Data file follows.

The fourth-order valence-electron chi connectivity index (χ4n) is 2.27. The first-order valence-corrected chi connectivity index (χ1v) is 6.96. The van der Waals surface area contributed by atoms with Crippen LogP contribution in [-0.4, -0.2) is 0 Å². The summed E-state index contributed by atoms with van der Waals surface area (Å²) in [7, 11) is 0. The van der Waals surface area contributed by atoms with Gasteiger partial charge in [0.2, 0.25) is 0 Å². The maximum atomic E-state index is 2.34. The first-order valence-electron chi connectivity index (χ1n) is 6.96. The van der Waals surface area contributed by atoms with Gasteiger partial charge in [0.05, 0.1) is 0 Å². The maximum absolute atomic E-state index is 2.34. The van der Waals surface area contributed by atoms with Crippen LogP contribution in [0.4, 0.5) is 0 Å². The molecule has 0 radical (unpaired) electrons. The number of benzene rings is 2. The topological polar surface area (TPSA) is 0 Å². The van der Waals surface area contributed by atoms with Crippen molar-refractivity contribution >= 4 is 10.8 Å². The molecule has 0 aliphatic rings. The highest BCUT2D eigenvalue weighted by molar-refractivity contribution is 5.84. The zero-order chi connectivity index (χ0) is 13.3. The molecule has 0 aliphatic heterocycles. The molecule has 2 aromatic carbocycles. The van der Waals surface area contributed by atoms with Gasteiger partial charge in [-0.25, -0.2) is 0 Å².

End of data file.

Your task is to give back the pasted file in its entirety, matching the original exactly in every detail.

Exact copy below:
The fourth-order valence-electron chi connectivity index (χ4n) is 2.27. The first-order valence-corrected chi connectivity index (χ1v) is 6.96. The van der Waals surface area contributed by atoms with Crippen LogP contribution in [-0.4, -0.2) is 0 Å². The summed E-state index contributed by atoms with van der Waals surface area (Å²) in [7, 11) is 0. The van der Waals surface area contributed by atoms with Gasteiger partial charge in [0.2, 0.25) is 0 Å². The maximum atomic E-state index is 2.34. The first-order valence-electron chi connectivity index (χ1n) is 6.96. The van der Waals surface area contributed by atoms with Gasteiger partial charge in [0.05, 0.1) is 0 Å². The maximum absolute atomic E-state index is 2.34. The van der Waals surface area contributed by atoms with Crippen LogP contribution in [0.4, 0.5) is 0 Å². The molecule has 0 radical (unpaired) electrons. The number of benzene rings is 2. The topological polar surface area (TPSA) is 0 Å². The van der Waals surface area contributed by atoms with Crippen molar-refractivity contribution >= 4 is 10.8 Å². The molecule has 0 aliphatic rings. The highest BCUT2D eigenvalue weighted by molar-refractivity contribution is 5.84. The zero-order chi connectivity index (χ0) is 13.3. The molecule has 0 aliphatic heterocycles. The molecule has 2 aromatic carbocycles. The van der Waals surface area contributed by atoms with Gasteiger partial charge in [-0.25, -0.2) is 0 Å².